Seeing Red

2017-11-22 00:38:02

Harmful algal blooms (HABs) occur when large amounts of algae propagate out of control while creating toxic effects on people, fish, shellfish, marine mammals, and birds. Though rare, human illnesses caused by HABs can be debilitating or fatal.
The term 'red tide’ is often used to describe this widespread phenomenon, however, scientists prefer the term harmful algal bloom. The growth of algae often turns the water red or brown during the day, giving it the name sake “red tide”. At night, the same algae can produce an illuminating aqua effect on the water turning the waves into something out of James Cameron’s Avatar. Practically every summer along Florida’s Gulf Coast, one of the most well-known and documented bloom occurs, yet HABs have been reported in every state. Florida, Southern California, and the Great Lakes are impacted annually by these blooms that cause fish die-offs, shellfish poisoning, and respiratory problems in humans and pets. “HABs are a national concern because they affect not only the health of people and marine ecosystems, but also the 'health' of local and regional economies,” according to NOAA’s website.
Scientists have been studying HABs for years, trying to identify particular triggers for the mystery manifestations. According to a recent article on Science Daily, the Scripps Institution of Oceanography at the University of California San Diego’s scientist George Sugihara and his colleagues may have finally cracked the code to what causes “red tides” to form.
Physical aspects of the Southern California coast were combined with nutrient concentrations and chlorophylla data (the primary pigment in algae), and then fed into Sugihara's equation-free models, known as empirical dynamic modeling (EDM). Patterns were finally identified that may be useful in predicting red tide incidences. Its findings suggest that HABs may not be as random as originally thought.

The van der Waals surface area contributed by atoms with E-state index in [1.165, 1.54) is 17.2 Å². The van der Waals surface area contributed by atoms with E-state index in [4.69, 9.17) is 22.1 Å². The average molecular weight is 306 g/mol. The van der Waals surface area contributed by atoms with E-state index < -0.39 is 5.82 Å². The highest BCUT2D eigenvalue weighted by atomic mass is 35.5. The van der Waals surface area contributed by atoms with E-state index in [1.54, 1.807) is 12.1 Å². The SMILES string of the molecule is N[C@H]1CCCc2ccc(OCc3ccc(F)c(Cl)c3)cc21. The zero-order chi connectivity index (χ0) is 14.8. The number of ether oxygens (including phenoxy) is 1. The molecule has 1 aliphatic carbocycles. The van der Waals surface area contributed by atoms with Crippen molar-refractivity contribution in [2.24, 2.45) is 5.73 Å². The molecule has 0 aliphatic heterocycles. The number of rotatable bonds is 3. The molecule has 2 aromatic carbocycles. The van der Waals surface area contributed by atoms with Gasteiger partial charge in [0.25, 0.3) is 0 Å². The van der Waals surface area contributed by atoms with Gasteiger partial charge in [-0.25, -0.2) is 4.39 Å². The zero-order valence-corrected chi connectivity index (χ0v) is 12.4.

Red tides were a mystery for so many years because we were looking at the ecosystem as if it was in equilibrium and unchanging and therefore could be studied a piece at a time," said Sugihara, the McQuown Chair Distinguished Professor of Natural Science and a senior author on the study. "It was a mystery only because we were looking at it the wrong way. Looking for things that simply 'correlate' with red tides will fail." The modeling method utilized in this study is based on the idea that an ecosystem is always changing. Therefore, for this method to be effective we must look at this dynamic ecosystem as a whole rather than numerous pieces. Sugihara identified the mechanisms causing red tides using 30 years of archived field data.
"Even with vast improvements in 'ecosystem forecasting' over the past few decades, it remains a major challenge for scientists," said Alan Tessier, deputy director of the National Science Foundation's (NSF) Division of Environmental Biology. "This research shows that the challenge is being overcome using innovative techniques that offer us information such as how to predict red tides. That's important for knowing when to close fisheries and swimming areas, and for the health of residents who live along affected waters."
"The approach allowed us to find factors that come together as a perfect storm to produce a red tide," said Sugihara. "These factors include having a stable water column and low nutrient levels in surface waters."
With further studies and the addition of real-time observations, Sugihara and his team believe that HABs could be predicted as part of an early-warning system. This system would be extremely useful for public health and economic reactions to fish/shellfish die-offs prior to a bloom. Could preventative measures be in the near future? Only time, and science, will tell.
More information on “red tides” and a link to the study: John A McGowan, Ethan R Deyle, Hao Ye, Melissa L Carter, Charles T Perretti, Kerri D Seger, Alain de Verneil, George Sugihara.
Predicting Coastal Algal Blooms in Southern California.
Ecology, 2017; DOI: 10.1002/ecy.1804 University of California - San Diego. "Red tides can be predicted, new study shows: Study paves way for possible early-warning system to forecast red tides." ScienceDaily. ScienceDaily, 13 March 2017. .